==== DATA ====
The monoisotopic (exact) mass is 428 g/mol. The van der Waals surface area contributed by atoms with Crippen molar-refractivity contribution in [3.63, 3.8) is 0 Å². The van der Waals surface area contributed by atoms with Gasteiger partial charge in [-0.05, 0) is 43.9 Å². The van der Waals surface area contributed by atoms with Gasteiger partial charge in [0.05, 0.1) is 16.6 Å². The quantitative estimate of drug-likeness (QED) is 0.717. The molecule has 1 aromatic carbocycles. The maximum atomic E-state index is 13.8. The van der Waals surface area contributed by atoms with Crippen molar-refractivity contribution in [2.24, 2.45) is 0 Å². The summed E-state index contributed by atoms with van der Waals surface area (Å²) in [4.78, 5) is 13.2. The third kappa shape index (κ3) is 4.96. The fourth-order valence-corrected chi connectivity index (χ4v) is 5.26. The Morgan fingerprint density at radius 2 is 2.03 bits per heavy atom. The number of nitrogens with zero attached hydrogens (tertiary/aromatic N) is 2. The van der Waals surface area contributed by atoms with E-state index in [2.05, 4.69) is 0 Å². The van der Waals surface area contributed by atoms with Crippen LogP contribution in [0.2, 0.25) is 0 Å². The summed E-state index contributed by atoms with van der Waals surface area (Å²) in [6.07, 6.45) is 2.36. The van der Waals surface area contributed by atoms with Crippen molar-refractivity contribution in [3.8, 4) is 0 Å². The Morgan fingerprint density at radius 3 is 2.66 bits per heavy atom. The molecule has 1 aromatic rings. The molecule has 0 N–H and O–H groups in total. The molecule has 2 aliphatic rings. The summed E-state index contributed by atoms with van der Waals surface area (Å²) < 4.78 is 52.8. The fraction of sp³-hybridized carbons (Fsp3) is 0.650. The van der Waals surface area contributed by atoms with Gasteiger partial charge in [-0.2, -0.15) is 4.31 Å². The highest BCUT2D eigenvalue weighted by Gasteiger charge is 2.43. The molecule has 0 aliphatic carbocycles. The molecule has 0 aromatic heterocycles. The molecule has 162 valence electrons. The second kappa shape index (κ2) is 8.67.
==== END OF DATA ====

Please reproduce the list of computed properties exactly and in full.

The monoisotopic (exact) mass is 428 g/mol. The van der Waals surface area contributed by atoms with Crippen molar-refractivity contribution in [3.63, 3.8) is 0 Å². The van der Waals surface area contributed by atoms with Gasteiger partial charge in [-0.05, 0) is 43.9 Å². The van der Waals surface area contributed by atoms with Gasteiger partial charge in [0.05, 0.1) is 16.6 Å². The quantitative estimate of drug-likeness (QED) is 0.717. The molecule has 1 aromatic carbocycles. The maximum atomic E-state index is 13.8. The van der Waals surface area contributed by atoms with Crippen molar-refractivity contribution in [2.24, 2.45) is 0 Å². The summed E-state index contributed by atoms with van der Waals surface area (Å²) in [4.78, 5) is 13.2. The third kappa shape index (κ3) is 4.96. The fourth-order valence-corrected chi connectivity index (χ4v) is 5.26. The Morgan fingerprint density at radius 2 is 2.03 bits per heavy atom. The number of nitrogens with zero attached hydrogens (tertiary/aromatic N) is 2. The van der Waals surface area contributed by atoms with E-state index in [2.05, 4.69) is 0 Å². The van der Waals surface area contributed by atoms with Crippen LogP contribution in [0.2, 0.25) is 0 Å². The summed E-state index contributed by atoms with van der Waals surface area (Å²) in [6.07, 6.45) is 2.36. The van der Waals surface area contributed by atoms with Crippen molar-refractivity contribution in [3.8, 4) is 0 Å². The Morgan fingerprint density at radius 3 is 2.66 bits per heavy atom. The molecule has 1 aromatic rings. The molecule has 0 N–H and O–H groups in total. The molecule has 2 aliphatic rings. The summed E-state index contributed by atoms with van der Waals surface area (Å²) < 4.78 is 52.8. The fraction of sp³-hybridized carbons (Fsp3) is 0.650. The van der Waals surface area contributed by atoms with Gasteiger partial charge in [-0.2, -0.15) is 4.31 Å². The highest BCUT2D eigenvalue weighted by Gasteiger charge is 2.43. The molecule has 0 aliphatic carbocycles. The molecule has 0 aromatic heterocycles. The molecule has 162 valence electrons. The second kappa shape index (κ2) is 8.67.